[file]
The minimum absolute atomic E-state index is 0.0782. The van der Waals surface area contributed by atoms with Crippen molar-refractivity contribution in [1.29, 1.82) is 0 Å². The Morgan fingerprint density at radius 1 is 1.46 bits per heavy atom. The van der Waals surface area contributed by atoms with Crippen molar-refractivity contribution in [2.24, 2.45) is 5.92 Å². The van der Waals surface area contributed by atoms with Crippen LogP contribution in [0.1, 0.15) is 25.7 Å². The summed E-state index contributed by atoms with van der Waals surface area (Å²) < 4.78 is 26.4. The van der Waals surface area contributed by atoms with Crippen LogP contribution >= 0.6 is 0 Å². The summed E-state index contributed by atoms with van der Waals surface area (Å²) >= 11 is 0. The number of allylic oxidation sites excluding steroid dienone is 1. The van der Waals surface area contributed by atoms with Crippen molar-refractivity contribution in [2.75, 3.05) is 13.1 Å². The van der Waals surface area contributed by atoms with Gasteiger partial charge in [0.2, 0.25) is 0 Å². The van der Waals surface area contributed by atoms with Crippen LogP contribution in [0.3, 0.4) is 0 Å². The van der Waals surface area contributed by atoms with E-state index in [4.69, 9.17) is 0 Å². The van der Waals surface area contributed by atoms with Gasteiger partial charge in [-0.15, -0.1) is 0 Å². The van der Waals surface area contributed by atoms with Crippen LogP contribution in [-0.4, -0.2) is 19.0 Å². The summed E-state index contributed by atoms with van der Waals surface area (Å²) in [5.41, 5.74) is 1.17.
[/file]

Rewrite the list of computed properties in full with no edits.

The minimum absolute atomic E-state index is 0.0782. The van der Waals surface area contributed by atoms with Crippen molar-refractivity contribution in [1.29, 1.82) is 0 Å². The Morgan fingerprint density at radius 1 is 1.46 bits per heavy atom. The van der Waals surface area contributed by atoms with Crippen molar-refractivity contribution in [2.24, 2.45) is 5.92 Å². The van der Waals surface area contributed by atoms with Crippen LogP contribution in [0.1, 0.15) is 25.7 Å². The summed E-state index contributed by atoms with van der Waals surface area (Å²) < 4.78 is 26.4. The van der Waals surface area contributed by atoms with Crippen LogP contribution >= 0.6 is 0 Å². The summed E-state index contributed by atoms with van der Waals surface area (Å²) >= 11 is 0. The number of allylic oxidation sites excluding steroid dienone is 1. The van der Waals surface area contributed by atoms with Crippen molar-refractivity contribution in [2.75, 3.05) is 13.1 Å². The van der Waals surface area contributed by atoms with Gasteiger partial charge in [0.2, 0.25) is 0 Å². The van der Waals surface area contributed by atoms with Crippen LogP contribution in [0.3, 0.4) is 0 Å². The van der Waals surface area contributed by atoms with E-state index in [4.69, 9.17) is 0 Å². The van der Waals surface area contributed by atoms with Gasteiger partial charge in [-0.15, -0.1) is 0 Å². The van der Waals surface area contributed by atoms with Crippen LogP contribution in [-0.4, -0.2) is 19.0 Å². The summed E-state index contributed by atoms with van der Waals surface area (Å²) in [5.41, 5.74) is 1.17.